A nice opportunity for our cast to do an impressions. e.g. Michelle Obama or Peter Andre’s diary, Joanna Lumley’s blog.

Miles Undercover
Miles does an undercover investigation related to a specific news story, a la Donal MacIntyre

Newsbullet
Newsjack does its own parody version of “youthy” fast-paced, bite sized news such as Newsbeat and 60 second news. Hosted by 1 male and 1 female “youthy” presenters.

Corrections
Another good opportunity for one-liners. At the end of the show these ‘corrections’ pretend to address any mistakes we made in last week’s show.

But don’t let us be prescriptive: you may have characters that you would like to create, a funny movie reviewer or mad royal correspondent, for example.

We would be very happy to include any amusing characters or features that you come up with. And of course, something you come up with could become a regular item in the show.

The submission deadline each week is Monday midday – we will not look at sketches that arrive any later.

The submission deadline for the Vox Pops is later. It allows us to be more topical with those. Please submit these by Tuesday 5PM – we will not look at vox pops that arrive any later.

More info at the website…

Absolutely Audition Sketch

I remembered this as being much funnier than it actually is, but as a sometime actor and director, I can relate…

Absolutely followed the Python format of having the sketches run into one another, so again, no big punchline, although I did like the complete pointlessness of the actress’ part at the end, so hey. Who’s complaining? Not me. I’m not, no.

Mr Show Audition Sketch

Head Shot (see below) got me thinking about auditions, which got me thinking about this sublime sketch from Mr Show. It’s one of those sketches where you kind of know what’s coming, but it’s still funny anyway.

If you’ve never seen Mr Show, it’s well worth tracking down. Pythonesque absurdity and theatricality, and, oh, I don’t know, David Crossity and Bob Odenkirkity.

Borat: Working hard for your funny

Apparently it’s “interesting article” day on Ramshackle Charm. Here’s an interesting Vanity Fair interview with Dan Mazer, Sacha Baron Cohen’s long-time writing partner.

A particular eye-opener is the amount of work that goes in to creating a character like Borat:

How deep is the background for these characters? How many pages are we talking about?

We probably have a file of scripts and jokes that extends to about three thousand pages. We write so much material for each three-minute segment. And Sacha is brilliant at keeping it all sort of filed together in his head. He’s able to access any joke instantly and brilliantly. There are jokes from years ago that Sacha will be able to call on.

How important are the other elements for these characters? For instance, how much thought goes into picking out the costumes?

A huge amount. The outfits have to appear authentic for the characters. But at the same time they have to appear humorous and interesting. We test hundreds of outfits. We’ll say, “No, that hat is too much.” Or, “No, that ring is a little too eccentric.”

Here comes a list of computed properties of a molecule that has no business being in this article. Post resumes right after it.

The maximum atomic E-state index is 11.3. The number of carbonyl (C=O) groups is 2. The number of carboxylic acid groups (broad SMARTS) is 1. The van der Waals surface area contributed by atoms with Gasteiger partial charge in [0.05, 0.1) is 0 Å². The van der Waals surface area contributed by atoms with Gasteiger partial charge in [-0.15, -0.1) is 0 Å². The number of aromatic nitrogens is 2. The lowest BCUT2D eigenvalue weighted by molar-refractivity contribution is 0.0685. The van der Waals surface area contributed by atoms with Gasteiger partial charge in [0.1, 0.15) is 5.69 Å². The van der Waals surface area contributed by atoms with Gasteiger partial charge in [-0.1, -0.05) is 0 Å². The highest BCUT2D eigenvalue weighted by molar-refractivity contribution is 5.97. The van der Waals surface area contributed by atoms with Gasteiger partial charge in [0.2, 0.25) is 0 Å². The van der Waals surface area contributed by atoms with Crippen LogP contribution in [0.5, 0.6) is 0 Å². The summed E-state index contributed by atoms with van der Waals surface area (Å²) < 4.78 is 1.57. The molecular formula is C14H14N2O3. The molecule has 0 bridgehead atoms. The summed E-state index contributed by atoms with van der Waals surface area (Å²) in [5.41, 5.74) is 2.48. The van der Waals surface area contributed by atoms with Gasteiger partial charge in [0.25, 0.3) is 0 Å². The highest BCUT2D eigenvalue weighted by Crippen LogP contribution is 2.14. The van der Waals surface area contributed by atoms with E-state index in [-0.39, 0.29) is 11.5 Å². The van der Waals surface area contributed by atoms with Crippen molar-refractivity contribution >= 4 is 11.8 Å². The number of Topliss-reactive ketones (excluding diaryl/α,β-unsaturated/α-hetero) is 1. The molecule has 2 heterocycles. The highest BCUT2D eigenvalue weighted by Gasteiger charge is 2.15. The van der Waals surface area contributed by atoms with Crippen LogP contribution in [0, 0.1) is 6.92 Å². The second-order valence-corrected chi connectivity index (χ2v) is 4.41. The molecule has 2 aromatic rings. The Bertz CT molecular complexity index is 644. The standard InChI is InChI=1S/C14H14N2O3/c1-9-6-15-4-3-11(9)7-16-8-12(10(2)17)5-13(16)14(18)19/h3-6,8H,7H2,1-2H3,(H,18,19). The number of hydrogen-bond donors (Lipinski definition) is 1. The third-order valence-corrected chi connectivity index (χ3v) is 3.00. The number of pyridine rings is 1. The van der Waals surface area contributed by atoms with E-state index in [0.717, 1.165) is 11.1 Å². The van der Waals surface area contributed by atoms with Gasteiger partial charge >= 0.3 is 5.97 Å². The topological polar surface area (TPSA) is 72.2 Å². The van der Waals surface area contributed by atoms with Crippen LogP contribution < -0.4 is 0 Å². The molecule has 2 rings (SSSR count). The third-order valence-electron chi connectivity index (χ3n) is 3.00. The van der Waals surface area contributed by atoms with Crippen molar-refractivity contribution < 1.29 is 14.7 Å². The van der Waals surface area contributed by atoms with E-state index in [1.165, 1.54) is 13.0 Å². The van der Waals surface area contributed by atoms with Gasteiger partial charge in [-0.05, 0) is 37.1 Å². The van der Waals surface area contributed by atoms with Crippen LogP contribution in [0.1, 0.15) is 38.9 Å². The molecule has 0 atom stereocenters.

Of course, with Borat it’s a little different, because he’s worn the same outfit for six years and not washed it. So the decision to wear that suit is difficult only because of the smell.

The suit has never been washed?

Never been washed. Sacha goes to extremes with each character. If he’s playing Borat, he won’t shower the night or two before an interview. It’s an amazing devotion to detail. Even Borat’s underwear is authentic for the character. It has a Russian label on it, so that if Borat strips and somebody catches him, his underwear won’t say “Wal-Mart.”

The level of authenticity is incredible. Even the shit in the baggy was real in the Borat movie. With considerable debate, we realized it had to be real. We didn’t want to take a chance and have them call Borat’s bluff. We didn’t want them to say, “Hold on, this is fake shit.” Then, all of a sudden, our cover would be blown. So one of us had to muster up some shit for the bag.

So. Do you have what it takes? Would you shit in a bag for comedy? Hmm? Well, would you?

BBC Comedy: Playing It Safe?

An interesting article on Broadcast asks whether the BBC are risk-averse when it comes to comedy commissioning.

One recurring issue is the sense of a paint-by-numbers approach to comedy commissioning. Jeremy Salsby, head of development at So Television and executive producer of the Bafta-nominated CBBC sketch show Sorry, I’ve Got No Head, says: “Comedy has to be instinctive but recently it feels like it has become too prescriptive. Too much effort goes into trying to work out the science of it and into safe casting and safe writing and producing – so actually what you end up with is more of the same.”

His views are echoed by a frustrated up-and-coming writer who says BBC commissioners often demand a show set in a specific location – say, a workplace – and insist the lead characters are a certain age or gender. Half a dozen writers begin work on the idea but only one is chosen.

Lucy Lumsden, BBC controller of comedy commissioning, doesn’t recognise the charge. “We never put down [prescribe] a subject matter – the whole point is that we welcome a range of ideas… 20% of the strategy is, ‘Here are the bits of the schedule that we need to fill’ and 80% is, ‘What have you got?’

Read the full article on Broadcast.